The talk du jour is mostly 6G at the Brooklyn 6G Summit, but spectrum is at the center of it all and one keynote speaker this week took the opportunity to let policy makers know that he thinks the Citizens Broadband Radio Service (CBRS) is a failed experiment.
Chris Sambar, EVP for Technology at AT&T, pointed to a chart showing licensed and unlicensed mid-band spectrum country by country, with the U.S. down at No. 10 in the licensed department.
“That’s a problem,” he said, adding that “we’ve been showing this” all over Washington, D.C., helping people understand that “if we don’t allocate more mid-band spectrum and move ourselves higher up that stack and get closer to 1500 megahertz of mid-band spectrum, we’re going to start to see the wireless networks in the U.S. suffer. The use cases that are coming won’t perform if we don’t have enough spectrum.”
Looking at the charts, one might get the idea that the U.S. is winning the race in unlicensed mid-band spectrum, “but I don’t know that that’s a race we want to win” because that hasn’t worked out nearly as well as people in Washington, D.C., and elsewhere had hoped, he said.
He used CBRS as a classic example. There are thousands of small cells in the AT&T network that are using CBRS “and if I could snap my fingers today and pull all of them out and put mid-band spectrum in place of that CBRS, I would do it … That experiment has not worked out well.”
Cable companies are using CBRS to offload their MVNO traffic, and they’re going to find the same thing that AT&T did – that it’s not a very good idea, he said. “I don’t care, because it’s cable, but at the same time, I’m a little sad that this is where our nation is and I think we can do better than this.”
During a Q&A after his presentation, analyst Joe Madden of Mobile Experts asked whether the problem with CBRS is due to the power levels, the shared nature of it, the complexity of the Spectrum Access System (SAS) or something else.
Sambar said it’s mainly the power issue. They can use CBRS when they run into spectrum constraints, but that doesn’t take full advantage of the infrastructure that’s deployed so then they have to consider deploying more infrastructure with full power with the spectrum bands that they have.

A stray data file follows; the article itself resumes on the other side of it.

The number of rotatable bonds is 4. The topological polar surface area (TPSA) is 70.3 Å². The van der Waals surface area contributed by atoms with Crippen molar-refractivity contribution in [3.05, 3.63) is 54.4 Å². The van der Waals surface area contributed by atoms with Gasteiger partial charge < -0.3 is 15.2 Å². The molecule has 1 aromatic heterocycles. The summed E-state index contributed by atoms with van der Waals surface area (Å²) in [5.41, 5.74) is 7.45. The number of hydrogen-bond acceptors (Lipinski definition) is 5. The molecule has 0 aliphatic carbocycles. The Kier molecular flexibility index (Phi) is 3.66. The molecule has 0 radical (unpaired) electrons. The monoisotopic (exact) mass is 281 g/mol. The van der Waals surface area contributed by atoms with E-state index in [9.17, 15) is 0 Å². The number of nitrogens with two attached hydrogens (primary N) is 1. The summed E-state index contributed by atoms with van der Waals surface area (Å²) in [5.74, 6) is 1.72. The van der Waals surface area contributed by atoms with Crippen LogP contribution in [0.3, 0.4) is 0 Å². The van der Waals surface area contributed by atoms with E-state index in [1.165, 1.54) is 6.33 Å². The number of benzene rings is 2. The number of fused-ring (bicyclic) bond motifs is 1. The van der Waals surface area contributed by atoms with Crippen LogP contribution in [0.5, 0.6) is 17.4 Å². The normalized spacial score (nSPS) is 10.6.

Sharing spectrum is not necessarily an issue, he said, noting how AT&T is working closely with the Department of Defense (DoD) on the 3.45 GHz spectrum.
“I would say it’s mainly the power” that’s the issue. “We can share spectrum but it needs to be at full power so we get full propagation and benefit with our infrastructure,” Sambar said.
His comments came a day after New America Open Technology Institute hosted “The Future of Private Networks” event in Washington, D.C., where CBRS was discussed as an innovative spectrum sharing framework.
Initially, wireless carriers opposed the sharing approach the FCC devised for CBRS but some of them – notably, not AT&T – ended up participating in the auction of Priority Access Licenses (PALs), and they’re all free to use the unlicensed General Authorized Access (GAA) portion of the band.
CBRS returned to the headlines in 2022 after CTIA commissioned a report that concluded the band doesn’t live up to the hype and shouldn’t be a model for future spectrum policy. They don’t want similar models in the lower 3 GHz band, for example, whereas the Brattle Group released a study in September concluding that CBRS-style sharing can foster innovation and novel uses, such as in private networks.
What about 6G?
5G already has brought increased use of mobile networks. The average usage at a game at AT&T Stadium is about 21 terabits; this year’s Super Bowl was a little bit more than that, he said. However, the record at any stadium in the U.S. so far this year was a Taylor Swift concert, where the average usage was 29 terabits, Sambar said.
Operators are being told that 6G should enable up to 10x increase in usage on the networks. But the industry has questions about what 6G is going to enable and what it’s going to cost, he said.
For example, if an operator buys spectrum at auction and it’s deployed in the network, that could cost $6 billion to $8 billion. On top of that, a new spectrum band requires a new radio, antenna, cabling work, augmentation to the transport link and more. That adds more costs to the equation, and that’s just one band of spectrum.
“When you see in the wireless industry that it seems like investment is in a trough right now, that has a lot to do with it. We’re getting a little bit worn out with the economics of the industry. It’s a very healthy and vibrant industry. We’re seeing that in the earnings releases from the three mobile operators just recently. But at the same time, the capital investments – they have to be logical. We have to have clear line of sight to what the consumer use cases are for those capital investments,” he said.
AT&T just spent about $40 billion in the last two years on mid-band spectrum alone. Verizon spent over $50 billion. T-Mobile acquired another operator to get its spectrum war chest. These are all expensive endeavors and it can’t be a bottomless pit industry, he said.
However, he also discussed some of the expected advancements in 6G, particularly for the network, such as artificial intelligence and machine learning that can save operators a lot money and enable better self-optimization in the network than what’s currently available.